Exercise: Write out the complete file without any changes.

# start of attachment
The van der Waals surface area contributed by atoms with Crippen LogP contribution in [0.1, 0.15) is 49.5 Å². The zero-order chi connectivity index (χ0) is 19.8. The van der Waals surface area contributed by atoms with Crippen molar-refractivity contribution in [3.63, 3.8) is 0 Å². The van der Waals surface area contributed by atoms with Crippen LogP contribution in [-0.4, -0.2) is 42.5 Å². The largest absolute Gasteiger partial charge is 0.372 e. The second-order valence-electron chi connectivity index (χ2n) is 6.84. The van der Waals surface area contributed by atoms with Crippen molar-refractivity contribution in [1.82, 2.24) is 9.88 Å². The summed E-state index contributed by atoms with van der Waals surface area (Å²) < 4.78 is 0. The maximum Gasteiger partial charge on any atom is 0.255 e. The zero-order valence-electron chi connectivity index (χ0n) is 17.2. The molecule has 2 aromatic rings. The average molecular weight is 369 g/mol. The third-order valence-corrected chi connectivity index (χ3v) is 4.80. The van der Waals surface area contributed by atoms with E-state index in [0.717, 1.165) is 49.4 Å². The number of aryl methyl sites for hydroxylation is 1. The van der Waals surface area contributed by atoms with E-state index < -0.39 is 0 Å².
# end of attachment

The van der Waals surface area contributed by atoms with Crippen LogP contribution in [0.1, 0.15) is 49.5 Å². The zero-order chi connectivity index (χ0) is 19.8. The van der Waals surface area contributed by atoms with Crippen molar-refractivity contribution in [3.63, 3.8) is 0 Å². The van der Waals surface area contributed by atoms with Crippen LogP contribution in [-0.4, -0.2) is 42.5 Å². The largest absolute Gasteiger partial charge is 0.372 e. The second-order valence-electron chi connectivity index (χ2n) is 6.84. The van der Waals surface area contributed by atoms with Crippen molar-refractivity contribution in [1.82, 2.24) is 9.88 Å². The summed E-state index contributed by atoms with van der Waals surface area (Å²) < 4.78 is 0. The maximum Gasteiger partial charge on any atom is 0.255 e. The zero-order valence-electron chi connectivity index (χ0n) is 17.2. The molecule has 2 aromatic rings. The average molecular weight is 369 g/mol. The third-order valence-corrected chi connectivity index (χ3v) is 4.80. The van der Waals surface area contributed by atoms with E-state index in [0.717, 1.165) is 49.4 Å². The number of aryl methyl sites for hydroxylation is 1. The van der Waals surface area contributed by atoms with E-state index < -0.39 is 0 Å².